One of Steinlen’s most-famous posters advertised Le Chat Noir, the “bohemian outpost for the avant-garde”. It’s suggested that he used this illustration to also poke fun at Mucha’s “penchant for placing haloes around the heads of his female subjects”, the large black cat in Steinlen’s image having what appears to be one around its head. Like Mucha and Grasset, he also helped publicise bicycles, and for his poster introduced some humour, with the lady riding her machine into a gaggle of startled geese.
The swirling long locks of hair so characteristic of many of Mucha’s
women, as seen on his posters, are what may persuade people to
almost-immediately identify his work, and relate it to their ideas
In 1894, La Plume, a Parisian literary magazine, started The Salon des Cent, an annual exhibition that continued until 1900 and was meant to show the work of one hundred poster artists. Mucha did the poster for the 1897 exhibition, with a somewhat pensive-looking lady holding what she is working on and peering at the viewer. The reference to the number of artists producing posters give an indication of how widespread their use was. Not all of the artists were necessarily active all of the time in poster production. In a book I recently found in a second-hand bookshop, Paris 1900: The Art of the Poster by Herman Schardt (Bracken Books, London, 1987), there were examples of posters by Pierre Bonnard, Maurice Denis, and the Spanish painter, Ramon Casas, but none of these artists went beyond creating a handful of examples of the genre. Another bookshop-find was Alain Weill’s large The Art Nouveau Poster (Francis Lincoln Ltd., London, 2015), which gives Paris a central place in its survey, but goes outside it to take in Austria, Great Britain, the United States, and other countries.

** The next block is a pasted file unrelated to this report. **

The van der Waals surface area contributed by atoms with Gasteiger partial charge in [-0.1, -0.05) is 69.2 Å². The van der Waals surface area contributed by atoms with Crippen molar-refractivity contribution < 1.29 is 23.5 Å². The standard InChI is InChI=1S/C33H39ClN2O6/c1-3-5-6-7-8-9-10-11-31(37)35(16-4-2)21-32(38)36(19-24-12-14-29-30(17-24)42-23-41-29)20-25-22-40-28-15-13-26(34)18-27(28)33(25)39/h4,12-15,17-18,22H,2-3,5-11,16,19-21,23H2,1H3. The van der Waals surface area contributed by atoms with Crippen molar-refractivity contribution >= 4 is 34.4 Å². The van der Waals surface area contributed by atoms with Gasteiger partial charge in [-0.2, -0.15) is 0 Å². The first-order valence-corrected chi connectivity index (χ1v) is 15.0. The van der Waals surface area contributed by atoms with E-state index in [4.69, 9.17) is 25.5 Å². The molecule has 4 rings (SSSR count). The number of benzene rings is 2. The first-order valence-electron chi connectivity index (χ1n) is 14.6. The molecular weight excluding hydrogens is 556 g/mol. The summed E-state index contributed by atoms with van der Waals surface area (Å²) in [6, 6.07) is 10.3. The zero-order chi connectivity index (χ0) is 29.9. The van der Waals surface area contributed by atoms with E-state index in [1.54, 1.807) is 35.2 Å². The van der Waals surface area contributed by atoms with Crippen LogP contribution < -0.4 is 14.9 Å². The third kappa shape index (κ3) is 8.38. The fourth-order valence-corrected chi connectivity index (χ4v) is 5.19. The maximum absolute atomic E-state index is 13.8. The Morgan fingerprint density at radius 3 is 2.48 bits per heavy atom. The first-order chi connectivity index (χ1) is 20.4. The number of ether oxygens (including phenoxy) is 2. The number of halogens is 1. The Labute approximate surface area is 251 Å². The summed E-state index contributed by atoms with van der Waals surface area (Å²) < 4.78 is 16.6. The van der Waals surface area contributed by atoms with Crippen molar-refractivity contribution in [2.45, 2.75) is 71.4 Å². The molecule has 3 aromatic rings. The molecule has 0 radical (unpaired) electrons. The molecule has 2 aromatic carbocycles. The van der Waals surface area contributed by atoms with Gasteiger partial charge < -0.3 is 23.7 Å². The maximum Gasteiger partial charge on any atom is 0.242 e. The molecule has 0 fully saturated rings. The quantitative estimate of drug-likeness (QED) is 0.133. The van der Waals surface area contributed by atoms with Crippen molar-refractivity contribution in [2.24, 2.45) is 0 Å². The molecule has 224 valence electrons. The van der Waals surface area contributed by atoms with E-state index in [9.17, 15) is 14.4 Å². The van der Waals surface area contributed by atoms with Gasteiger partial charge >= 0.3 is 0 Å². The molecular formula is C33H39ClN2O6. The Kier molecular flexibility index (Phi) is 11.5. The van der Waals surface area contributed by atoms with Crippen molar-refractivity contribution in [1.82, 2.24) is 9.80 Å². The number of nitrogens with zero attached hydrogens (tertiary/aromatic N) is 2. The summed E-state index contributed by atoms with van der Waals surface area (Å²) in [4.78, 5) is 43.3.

One of Henri Toulouse-Lautrec’s classic images is his striking
poster of Aristide Bruant, a singer of “realist songs,” who “gave
eloquent voice to the downtrodden who were living on the margins of
city life”. He hurled insults at the well-to-do people who slummed
But Lautrec specialised in posters which portrayed entertainers like
May Milton (an English performer with a limited range who quickly
disappeared from sight), La Goulue, and Jane Avril, a particular
favourite of his. There was an excellent exhibition,
Toulouse-Lautrec and Jane
Avril: Beyond the Moulin Rouge, at the Courtauld Gallery,
Jane Avril was herself interested in posters for their own sake, and
not just because they advertised her performances. One of Lautrec’s
illustrations shows her at the printer’s shop, examining a poster,
while the man works at his machine in the background. Lautrec could,
of course, come up with a darker picture of life in Montmartre, when
he showed what life was like in the brothels he frequented, but
those illustrations were never likely to appear on public posters
Posters didn’t suddenly disappear after 1900 or so, but they began to decline in importance as new technologies and popular interests (the cinema was starting to attract attention) came into play,, and the relevance and importance of posters began to diminish. Artists moved on to different things. Mucha, always a Czech patriot, was increasingly involved with producing work “aimed at elevating awareness and admiration for Slavic culture”. Grasset devoted his time to teaching. Chéret concentrated on murals. And Lautrec had died.
is a beautifully-produced and fascinating book that works in its own
right to provide a picture of aspects of
These are questions for a social historian, and shouldn’t be allowed to distract from an appreciation of the skills of the artists concerned, and the sheer attractiveness of what they produced.